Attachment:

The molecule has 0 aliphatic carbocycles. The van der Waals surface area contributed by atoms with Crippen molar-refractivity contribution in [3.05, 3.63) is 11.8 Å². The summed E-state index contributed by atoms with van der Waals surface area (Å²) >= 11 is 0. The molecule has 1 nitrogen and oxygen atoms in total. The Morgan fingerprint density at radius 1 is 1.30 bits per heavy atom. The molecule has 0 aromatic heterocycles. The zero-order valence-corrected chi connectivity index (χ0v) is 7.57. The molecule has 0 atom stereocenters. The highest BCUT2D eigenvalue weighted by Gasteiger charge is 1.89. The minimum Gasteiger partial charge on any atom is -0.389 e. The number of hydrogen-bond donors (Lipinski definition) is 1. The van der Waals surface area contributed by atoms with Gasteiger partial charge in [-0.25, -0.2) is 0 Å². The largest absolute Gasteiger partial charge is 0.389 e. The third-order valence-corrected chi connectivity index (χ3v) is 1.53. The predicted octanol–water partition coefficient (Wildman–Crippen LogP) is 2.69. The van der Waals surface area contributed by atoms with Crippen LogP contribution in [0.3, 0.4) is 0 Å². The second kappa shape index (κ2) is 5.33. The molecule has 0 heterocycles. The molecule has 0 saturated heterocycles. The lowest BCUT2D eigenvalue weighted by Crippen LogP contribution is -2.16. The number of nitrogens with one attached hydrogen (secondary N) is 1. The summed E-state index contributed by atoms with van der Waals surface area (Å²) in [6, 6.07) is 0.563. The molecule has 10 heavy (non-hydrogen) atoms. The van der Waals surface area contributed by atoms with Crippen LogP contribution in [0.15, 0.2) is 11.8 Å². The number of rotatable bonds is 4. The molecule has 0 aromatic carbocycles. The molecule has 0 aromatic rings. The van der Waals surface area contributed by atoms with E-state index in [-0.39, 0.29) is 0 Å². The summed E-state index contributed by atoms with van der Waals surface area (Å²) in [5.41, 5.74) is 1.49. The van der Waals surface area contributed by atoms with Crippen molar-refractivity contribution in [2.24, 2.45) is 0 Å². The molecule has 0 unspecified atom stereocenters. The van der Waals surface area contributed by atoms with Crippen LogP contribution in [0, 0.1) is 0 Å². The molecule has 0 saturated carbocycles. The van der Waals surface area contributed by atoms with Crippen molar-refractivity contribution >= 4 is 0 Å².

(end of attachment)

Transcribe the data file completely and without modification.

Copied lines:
The molecule has 0 aliphatic carbocycles. The van der Waals surface area contributed by atoms with Crippen molar-refractivity contribution in [3.05, 3.63) is 11.8 Å². The summed E-state index contributed by atoms with van der Waals surface area (Å²) >= 11 is 0. The molecule has 1 nitrogen and oxygen atoms in total. The Morgan fingerprint density at radius 1 is 1.30 bits per heavy atom. The molecule has 0 aromatic heterocycles. The zero-order valence-corrected chi connectivity index (χ0v) is 7.57. The molecule has 0 atom stereocenters. The highest BCUT2D eigenvalue weighted by Gasteiger charge is 1.89. The minimum Gasteiger partial charge on any atom is -0.389 e. The number of hydrogen-bond donors (Lipinski definition) is 1. The van der Waals surface area contributed by atoms with Gasteiger partial charge in [-0.25, -0.2) is 0 Å². The largest absolute Gasteiger partial charge is 0.389 e. The third-order valence-corrected chi connectivity index (χ3v) is 1.53. The predicted octanol–water partition coefficient (Wildman–Crippen LogP) is 2.69. The van der Waals surface area contributed by atoms with Crippen LogP contribution in [0.3, 0.4) is 0 Å². The second kappa shape index (κ2) is 5.33. The molecule has 0 heterocycles. The molecule has 0 saturated heterocycles. The lowest BCUT2D eigenvalue weighted by Crippen LogP contribution is -2.16. The number of nitrogens with one attached hydrogen (secondary N) is 1. The summed E-state index contributed by atoms with van der Waals surface area (Å²) in [6, 6.07) is 0.563. The molecule has 10 heavy (non-hydrogen) atoms. The van der Waals surface area contributed by atoms with Crippen LogP contribution in [0.15, 0.2) is 11.8 Å². The number of rotatable bonds is 4. The molecule has 0 aromatic carbocycles. The molecule has 0 aromatic rings. The van der Waals surface area contributed by atoms with E-state index in [-0.39, 0.29) is 0 Å². The summed E-state index contributed by atoms with van der Waals surface area (Å²) in [5.41, 5.74) is 1.49. The van der Waals surface area contributed by atoms with Crippen molar-refractivity contribution in [2.24, 2.45) is 0 Å². The molecule has 0 unspecified atom stereocenters. The van der Waals surface area contributed by atoms with Crippen LogP contribution in [0, 0.1) is 0 Å². The molecule has 0 saturated carbocycles. The van der Waals surface area contributed by atoms with Crippen molar-refractivity contribution >= 4 is 0 Å².